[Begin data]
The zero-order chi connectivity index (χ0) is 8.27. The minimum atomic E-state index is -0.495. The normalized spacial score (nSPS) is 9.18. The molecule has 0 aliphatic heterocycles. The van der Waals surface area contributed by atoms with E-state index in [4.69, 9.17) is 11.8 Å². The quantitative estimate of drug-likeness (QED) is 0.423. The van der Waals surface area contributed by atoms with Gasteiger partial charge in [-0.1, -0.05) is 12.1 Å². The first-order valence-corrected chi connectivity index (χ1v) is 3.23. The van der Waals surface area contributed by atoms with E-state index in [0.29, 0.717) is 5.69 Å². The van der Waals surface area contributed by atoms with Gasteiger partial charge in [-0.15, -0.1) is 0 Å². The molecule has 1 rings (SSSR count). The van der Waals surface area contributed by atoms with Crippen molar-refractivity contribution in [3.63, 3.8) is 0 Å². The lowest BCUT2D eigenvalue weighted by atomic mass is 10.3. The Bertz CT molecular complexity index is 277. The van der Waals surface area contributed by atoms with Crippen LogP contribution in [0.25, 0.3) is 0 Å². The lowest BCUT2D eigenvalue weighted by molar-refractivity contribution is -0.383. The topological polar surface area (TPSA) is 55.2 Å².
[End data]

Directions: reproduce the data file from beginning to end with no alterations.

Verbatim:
The zero-order chi connectivity index (χ0) is 8.27. The minimum atomic E-state index is -0.495. The normalized spacial score (nSPS) is 9.18. The molecule has 0 aliphatic heterocycles. The van der Waals surface area contributed by atoms with E-state index in [4.69, 9.17) is 11.8 Å². The quantitative estimate of drug-likeness (QED) is 0.423. The van der Waals surface area contributed by atoms with Gasteiger partial charge in [-0.1, -0.05) is 12.1 Å². The first-order valence-corrected chi connectivity index (χ1v) is 3.23. The van der Waals surface area contributed by atoms with E-state index in [0.29, 0.717) is 5.69 Å². The van der Waals surface area contributed by atoms with Gasteiger partial charge in [-0.15, -0.1) is 0 Å². The molecule has 1 rings (SSSR count). The van der Waals surface area contributed by atoms with Crippen molar-refractivity contribution in [3.63, 3.8) is 0 Å². The lowest BCUT2D eigenvalue weighted by atomic mass is 10.3. The Bertz CT molecular complexity index is 277. The van der Waals surface area contributed by atoms with Crippen LogP contribution in [0.25, 0.3) is 0 Å². The lowest BCUT2D eigenvalue weighted by molar-refractivity contribution is -0.383. The topological polar surface area (TPSA) is 55.2 Å².